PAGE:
While training and feedback opportunities abound for K-12 educators, the same can't be said for instructors in higher education. Currently, the most effective mechanism for professional development is for an expert to observe a lecture and provide personalized feedback. But a new system developed by Carnegie Mellon University researchers offers a comprehensive real-time sensing system that is inexpensive and scalable to create a continuous feedback loop for the instructor.
More than 100 Carnegie Mellon University students participated in an on-campus challenge last month, designing solutions for an emerging field so new that the technology, a pair of Bose augmented reality (AR) glasses, wasn’t even available to the participants.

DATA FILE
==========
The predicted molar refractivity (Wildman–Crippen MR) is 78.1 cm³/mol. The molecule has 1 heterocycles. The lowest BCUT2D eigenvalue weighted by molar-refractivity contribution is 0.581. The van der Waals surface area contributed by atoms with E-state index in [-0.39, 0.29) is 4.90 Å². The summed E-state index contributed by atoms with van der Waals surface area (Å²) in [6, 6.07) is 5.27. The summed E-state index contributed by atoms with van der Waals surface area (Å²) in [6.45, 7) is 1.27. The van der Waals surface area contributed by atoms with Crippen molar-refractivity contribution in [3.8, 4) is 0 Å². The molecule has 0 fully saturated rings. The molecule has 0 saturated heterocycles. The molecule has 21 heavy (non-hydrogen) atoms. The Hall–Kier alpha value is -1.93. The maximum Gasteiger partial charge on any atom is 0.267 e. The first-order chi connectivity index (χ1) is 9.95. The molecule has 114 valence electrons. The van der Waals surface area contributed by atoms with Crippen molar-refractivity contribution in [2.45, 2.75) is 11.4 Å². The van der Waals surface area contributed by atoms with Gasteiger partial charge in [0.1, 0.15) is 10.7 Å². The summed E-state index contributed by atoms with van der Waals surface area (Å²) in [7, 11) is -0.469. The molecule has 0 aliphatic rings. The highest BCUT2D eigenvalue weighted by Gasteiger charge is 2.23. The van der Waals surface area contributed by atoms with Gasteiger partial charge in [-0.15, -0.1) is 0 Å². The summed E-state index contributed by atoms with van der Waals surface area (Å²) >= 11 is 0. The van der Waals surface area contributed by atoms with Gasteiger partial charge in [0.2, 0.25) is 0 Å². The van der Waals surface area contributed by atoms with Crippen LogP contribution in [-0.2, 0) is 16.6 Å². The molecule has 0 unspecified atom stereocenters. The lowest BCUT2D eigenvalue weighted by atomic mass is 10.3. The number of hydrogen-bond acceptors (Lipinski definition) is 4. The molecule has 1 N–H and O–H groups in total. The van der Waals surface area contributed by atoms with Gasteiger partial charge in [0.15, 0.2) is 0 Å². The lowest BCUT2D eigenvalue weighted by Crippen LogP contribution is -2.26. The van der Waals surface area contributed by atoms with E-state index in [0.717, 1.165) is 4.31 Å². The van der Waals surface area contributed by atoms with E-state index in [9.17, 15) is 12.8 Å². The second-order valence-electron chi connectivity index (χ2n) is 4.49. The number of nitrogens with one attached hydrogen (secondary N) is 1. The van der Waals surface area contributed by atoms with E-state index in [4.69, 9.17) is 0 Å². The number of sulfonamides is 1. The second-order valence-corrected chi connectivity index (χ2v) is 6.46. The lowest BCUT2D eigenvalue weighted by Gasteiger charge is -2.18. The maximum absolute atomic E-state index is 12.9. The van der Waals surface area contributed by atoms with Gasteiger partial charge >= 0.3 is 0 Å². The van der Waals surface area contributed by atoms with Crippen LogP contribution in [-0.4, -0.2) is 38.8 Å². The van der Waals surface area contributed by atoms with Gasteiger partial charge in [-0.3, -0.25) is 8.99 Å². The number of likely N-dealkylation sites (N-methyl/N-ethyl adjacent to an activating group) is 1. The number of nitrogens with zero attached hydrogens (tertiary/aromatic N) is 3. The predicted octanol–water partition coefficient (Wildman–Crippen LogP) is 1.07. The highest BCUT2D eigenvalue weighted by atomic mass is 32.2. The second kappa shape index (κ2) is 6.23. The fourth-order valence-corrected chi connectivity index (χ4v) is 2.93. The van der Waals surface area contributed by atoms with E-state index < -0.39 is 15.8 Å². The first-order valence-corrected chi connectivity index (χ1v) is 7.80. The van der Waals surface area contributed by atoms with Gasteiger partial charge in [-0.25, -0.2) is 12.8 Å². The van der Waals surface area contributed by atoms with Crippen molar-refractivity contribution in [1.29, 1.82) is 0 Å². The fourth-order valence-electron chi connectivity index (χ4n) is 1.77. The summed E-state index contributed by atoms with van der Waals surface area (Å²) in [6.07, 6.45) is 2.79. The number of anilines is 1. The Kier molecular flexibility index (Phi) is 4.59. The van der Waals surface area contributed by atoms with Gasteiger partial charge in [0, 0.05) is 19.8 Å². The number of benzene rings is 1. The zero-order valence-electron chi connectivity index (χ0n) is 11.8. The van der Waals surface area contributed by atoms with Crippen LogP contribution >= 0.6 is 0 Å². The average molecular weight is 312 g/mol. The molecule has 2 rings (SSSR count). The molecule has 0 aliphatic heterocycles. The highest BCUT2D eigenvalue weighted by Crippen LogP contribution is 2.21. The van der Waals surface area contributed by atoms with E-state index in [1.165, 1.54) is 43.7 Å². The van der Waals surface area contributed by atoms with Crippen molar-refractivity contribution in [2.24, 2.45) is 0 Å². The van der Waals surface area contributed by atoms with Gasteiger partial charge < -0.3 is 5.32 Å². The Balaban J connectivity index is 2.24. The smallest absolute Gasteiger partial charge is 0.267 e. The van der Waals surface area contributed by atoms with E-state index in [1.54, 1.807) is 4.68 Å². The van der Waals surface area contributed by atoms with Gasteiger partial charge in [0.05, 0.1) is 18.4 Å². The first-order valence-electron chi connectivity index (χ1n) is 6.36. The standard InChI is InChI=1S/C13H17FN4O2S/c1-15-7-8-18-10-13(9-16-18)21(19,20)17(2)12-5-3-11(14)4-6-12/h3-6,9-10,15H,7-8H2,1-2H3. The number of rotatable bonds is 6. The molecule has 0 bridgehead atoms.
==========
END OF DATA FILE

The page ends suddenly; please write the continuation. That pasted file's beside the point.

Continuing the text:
The upcoming Bose AR technology will enable developers to superimpose sound on top of the real world based on location or head gestures, creating opportunities for novel experiences with learning, music, travel, and more.
Many experts from the learning sciences and educational technologies communities gathered at the University College London (UCL) Institute of Education in London last week for not one but three conferences during the London Festival of Learning.